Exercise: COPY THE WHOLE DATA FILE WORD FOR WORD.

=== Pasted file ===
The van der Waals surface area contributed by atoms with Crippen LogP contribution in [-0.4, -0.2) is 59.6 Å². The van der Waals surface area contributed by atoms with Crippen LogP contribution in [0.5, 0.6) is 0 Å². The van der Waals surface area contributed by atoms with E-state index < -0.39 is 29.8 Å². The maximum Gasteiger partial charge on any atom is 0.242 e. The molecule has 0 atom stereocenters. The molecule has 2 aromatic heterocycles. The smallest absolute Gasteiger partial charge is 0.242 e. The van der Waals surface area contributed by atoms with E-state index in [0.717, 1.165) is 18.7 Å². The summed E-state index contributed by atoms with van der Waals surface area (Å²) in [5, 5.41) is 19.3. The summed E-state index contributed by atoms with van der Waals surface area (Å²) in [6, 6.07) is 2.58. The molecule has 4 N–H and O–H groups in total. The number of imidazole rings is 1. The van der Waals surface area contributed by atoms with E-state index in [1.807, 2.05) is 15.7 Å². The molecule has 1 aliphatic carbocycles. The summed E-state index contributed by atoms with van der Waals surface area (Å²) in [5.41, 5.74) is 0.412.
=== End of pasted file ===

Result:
The van der Waals surface area contributed by atoms with Crippen LogP contribution in [-0.4, -0.2) is 59.6 Å². The van der Waals surface area contributed by atoms with Crippen LogP contribution in [0.5, 0.6) is 0 Å². The van der Waals surface area contributed by atoms with E-state index < -0.39 is 29.8 Å². The maximum Gasteiger partial charge on any atom is 0.242 e. The molecule has 0 atom stereocenters. The molecule has 2 aromatic heterocycles. The smallest absolute Gasteiger partial charge is 0.242 e. The van der Waals surface area contributed by atoms with E-state index in [0.717, 1.165) is 18.7 Å². The summed E-state index contributed by atoms with van der Waals surface area (Å²) in [5, 5.41) is 19.3. The summed E-state index contributed by atoms with van der Waals surface area (Å²) in [6, 6.07) is 2.58. The molecule has 4 N–H and O–H groups in total. The number of imidazole rings is 1. The van der Waals surface area contributed by atoms with E-state index in [1.807, 2.05) is 15.7 Å². The molecule has 1 aliphatic carbocycles. The summed E-state index contributed by atoms with van der Waals surface area (Å²) in [5.41, 5.74) is 0.412.